Different Strokes for Different Open Innovation Folks
More and more firms are taking the route towards Open Innovation, i.e. applying more rigor to find relevant but yet-unknown innovation partners and co-innovating with them. To achieve this, they define where they want to be open and where not and apply one or the other approach to find new partners (e.g. technology scouts, proprietary innovation networks and entering a R&D cluster). Additionally, In order to increase the absorptive capacity of their organizations, they re-align structures and processes and embark on culture change programs that develop a “Not Invented Here” mind-set into a “Proudly found And Commercialized Here” one.
However, many firms discover along in their search for unknown co-innovators that in different countries potential innovation partners react differently when they are approached by an Open Innovator. There seem to be some cultural differences at work. A recent study provides three key insights.
StrategyOne recently conducted an international study for General Electric to produce what GE calls the “GE Global Innovation Barometer”. In the last years, GE has opened up its innovation management and integrated quite a number of collaborative approaches. A prominent example is GE’s ecomagination challenge. In fact, in a number of dimensions GE can be seen as a global benchmark (as can be seen in a recent publication). The study summary can be found here.
GE issued the study to better understand how innovation is changing and how social expectations regarding innovation are shifting. In the study, 1,000 senior executives from 12 countries were interviewed in order to analyze perceptions around innovation challenges, to gain insights on current drivers and barriers to innovate and to identify best practices from innovation champions. The countries covered included (in alphabetical order) Australia, Brazil, China, Germany, India, Israel, Japan / South Korea, Saudi-Arabia / UAE, Sweden and USA. All of the executives interviewed were directly involved in their company’s innovation processes and at VP-level or above. The study touched quite a number of aspects. This article focuses on Open Innovation issues.
A recent study provides three key insights.
To summarize the three key findings regarding attitudes towards Open Innovation: A vast majority of the executives interviewed (approval rates ranging from 66 to 86 per cent) believe that:
- the way firms are innovating will be totally different from the past,
- innovation is about partnerships more than the success of an organization alone and that
- innovation will be driven by SMEs and a combination of players,
but there are some significant country-specific variations to be found. To be more precise, the country-specific drill-down is as follows:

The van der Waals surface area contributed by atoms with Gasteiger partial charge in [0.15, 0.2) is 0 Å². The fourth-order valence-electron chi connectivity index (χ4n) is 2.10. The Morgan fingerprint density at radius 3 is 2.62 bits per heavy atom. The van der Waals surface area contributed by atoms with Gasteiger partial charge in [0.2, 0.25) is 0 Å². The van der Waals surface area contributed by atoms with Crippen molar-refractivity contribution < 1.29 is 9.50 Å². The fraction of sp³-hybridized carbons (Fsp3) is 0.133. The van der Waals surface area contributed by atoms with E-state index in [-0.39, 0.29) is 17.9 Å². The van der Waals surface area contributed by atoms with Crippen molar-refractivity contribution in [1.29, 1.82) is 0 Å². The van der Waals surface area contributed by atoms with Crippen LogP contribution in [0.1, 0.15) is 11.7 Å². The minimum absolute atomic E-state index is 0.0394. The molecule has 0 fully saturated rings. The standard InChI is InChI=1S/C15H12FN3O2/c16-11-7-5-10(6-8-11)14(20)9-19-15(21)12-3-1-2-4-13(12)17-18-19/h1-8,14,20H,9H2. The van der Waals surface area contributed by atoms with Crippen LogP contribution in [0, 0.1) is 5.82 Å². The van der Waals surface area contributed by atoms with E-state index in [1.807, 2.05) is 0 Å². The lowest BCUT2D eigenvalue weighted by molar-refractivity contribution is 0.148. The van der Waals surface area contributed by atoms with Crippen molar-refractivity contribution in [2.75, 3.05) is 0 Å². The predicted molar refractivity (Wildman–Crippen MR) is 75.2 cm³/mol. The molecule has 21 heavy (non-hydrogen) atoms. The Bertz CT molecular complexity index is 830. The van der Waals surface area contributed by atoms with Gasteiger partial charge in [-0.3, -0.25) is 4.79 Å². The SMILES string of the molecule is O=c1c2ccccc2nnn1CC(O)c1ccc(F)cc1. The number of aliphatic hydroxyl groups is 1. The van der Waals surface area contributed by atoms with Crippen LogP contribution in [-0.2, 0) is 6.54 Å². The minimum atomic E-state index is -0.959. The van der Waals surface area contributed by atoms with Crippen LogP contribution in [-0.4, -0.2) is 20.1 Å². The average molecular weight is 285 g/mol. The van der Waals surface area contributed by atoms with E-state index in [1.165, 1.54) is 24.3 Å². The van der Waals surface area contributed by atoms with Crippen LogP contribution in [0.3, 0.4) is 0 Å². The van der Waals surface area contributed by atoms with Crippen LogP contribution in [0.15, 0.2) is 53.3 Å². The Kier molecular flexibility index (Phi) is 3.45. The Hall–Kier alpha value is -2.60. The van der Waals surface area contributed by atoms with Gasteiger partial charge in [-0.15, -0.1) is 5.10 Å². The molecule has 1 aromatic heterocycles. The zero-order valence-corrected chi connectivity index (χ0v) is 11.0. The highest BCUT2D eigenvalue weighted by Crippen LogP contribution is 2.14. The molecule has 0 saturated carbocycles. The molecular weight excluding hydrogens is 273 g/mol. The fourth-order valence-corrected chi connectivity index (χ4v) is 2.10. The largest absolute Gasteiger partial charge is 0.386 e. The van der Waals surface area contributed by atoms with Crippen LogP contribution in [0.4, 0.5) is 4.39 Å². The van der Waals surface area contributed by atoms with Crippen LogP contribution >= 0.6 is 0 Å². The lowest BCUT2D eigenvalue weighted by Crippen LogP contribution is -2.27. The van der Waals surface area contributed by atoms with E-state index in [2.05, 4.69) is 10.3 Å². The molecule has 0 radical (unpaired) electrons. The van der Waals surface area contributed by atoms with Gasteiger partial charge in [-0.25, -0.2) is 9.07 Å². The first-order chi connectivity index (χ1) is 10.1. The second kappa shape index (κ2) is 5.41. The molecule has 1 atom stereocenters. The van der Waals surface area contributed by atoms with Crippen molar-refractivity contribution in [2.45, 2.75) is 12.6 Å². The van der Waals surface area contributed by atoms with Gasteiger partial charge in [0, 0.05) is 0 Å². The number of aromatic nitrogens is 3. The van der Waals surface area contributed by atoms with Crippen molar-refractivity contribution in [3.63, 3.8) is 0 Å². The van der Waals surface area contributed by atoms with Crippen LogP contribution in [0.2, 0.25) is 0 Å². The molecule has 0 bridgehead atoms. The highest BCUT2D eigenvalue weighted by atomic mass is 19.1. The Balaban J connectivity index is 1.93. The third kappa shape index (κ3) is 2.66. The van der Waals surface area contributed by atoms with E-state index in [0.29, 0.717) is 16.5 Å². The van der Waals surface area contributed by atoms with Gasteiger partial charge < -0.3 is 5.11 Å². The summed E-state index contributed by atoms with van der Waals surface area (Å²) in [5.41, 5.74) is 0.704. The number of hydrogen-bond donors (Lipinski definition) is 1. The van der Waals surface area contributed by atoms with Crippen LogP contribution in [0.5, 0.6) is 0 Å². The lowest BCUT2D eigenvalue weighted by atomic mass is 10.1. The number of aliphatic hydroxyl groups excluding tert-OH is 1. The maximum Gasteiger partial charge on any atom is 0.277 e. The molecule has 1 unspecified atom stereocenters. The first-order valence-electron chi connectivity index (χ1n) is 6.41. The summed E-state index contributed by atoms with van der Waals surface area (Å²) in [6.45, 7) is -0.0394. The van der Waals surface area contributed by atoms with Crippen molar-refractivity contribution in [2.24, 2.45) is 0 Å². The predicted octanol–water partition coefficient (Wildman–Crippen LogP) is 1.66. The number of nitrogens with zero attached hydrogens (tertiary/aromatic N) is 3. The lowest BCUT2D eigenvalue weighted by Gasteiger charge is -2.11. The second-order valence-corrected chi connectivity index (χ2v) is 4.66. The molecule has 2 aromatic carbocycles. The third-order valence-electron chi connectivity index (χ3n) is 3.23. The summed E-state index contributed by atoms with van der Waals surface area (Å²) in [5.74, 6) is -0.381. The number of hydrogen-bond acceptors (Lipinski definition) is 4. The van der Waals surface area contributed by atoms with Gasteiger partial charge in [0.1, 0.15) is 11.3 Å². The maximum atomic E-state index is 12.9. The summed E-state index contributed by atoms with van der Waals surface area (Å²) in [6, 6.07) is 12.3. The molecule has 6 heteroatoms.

- Three out of four executives believe that the way firms are innovating in the 21st century will be totally different than the way they have innovated in the past. Almost every Indian executive (94%) agreed to this thesis. The lowest support for this statement was found in Sweden (still a remarkable 54%) and Germany (60%).
- 86% of the executives interviewed think that 21st century innovation is about partnerships between several players more than the success of an organization alone. The highest approval rate was found in Saudi-Arabia and Germany (92% and 90%), the lowest one in Israel (76%).
- Only 19% of the executives believe that innovation in the next 10 years will be driven by large companies. On an international scale, two out of three executives assume that innovation will be driven by SMEs or a combination of different players. Large-company driven innovation is mainly seen in countries that have a state-directed development strategy such as China or Saudi-Arabia / UAE. Speaking about Open Innovation, meaning innovation driven by SMEs or a combination of players, the most bullish countries are Germany (81% of interviewees) and Australia (80%). This assessment is to a large extent based on the assumption that more than ever before, SMEs and individuals can be as innovative as large companies. On average, three out of four executives support this statement with a maximum of 94% in Brazil and a minimum of 53% in japan / South Korea.
By Frank Mattes
About the author:
Frank Mattes has more than 15 years of experience in managing innovation, change management and projects. He has worked for several specialized medium-sized consulting companies and for The Boston Consulting Group. He also worked at C-level for an IT and a professional services firm. Frank founded and runs the innovation catalyst innovation-3. Frank is the author of several books and a contributing editor to InnovationManagement, the number one platform for innovation management practitioners.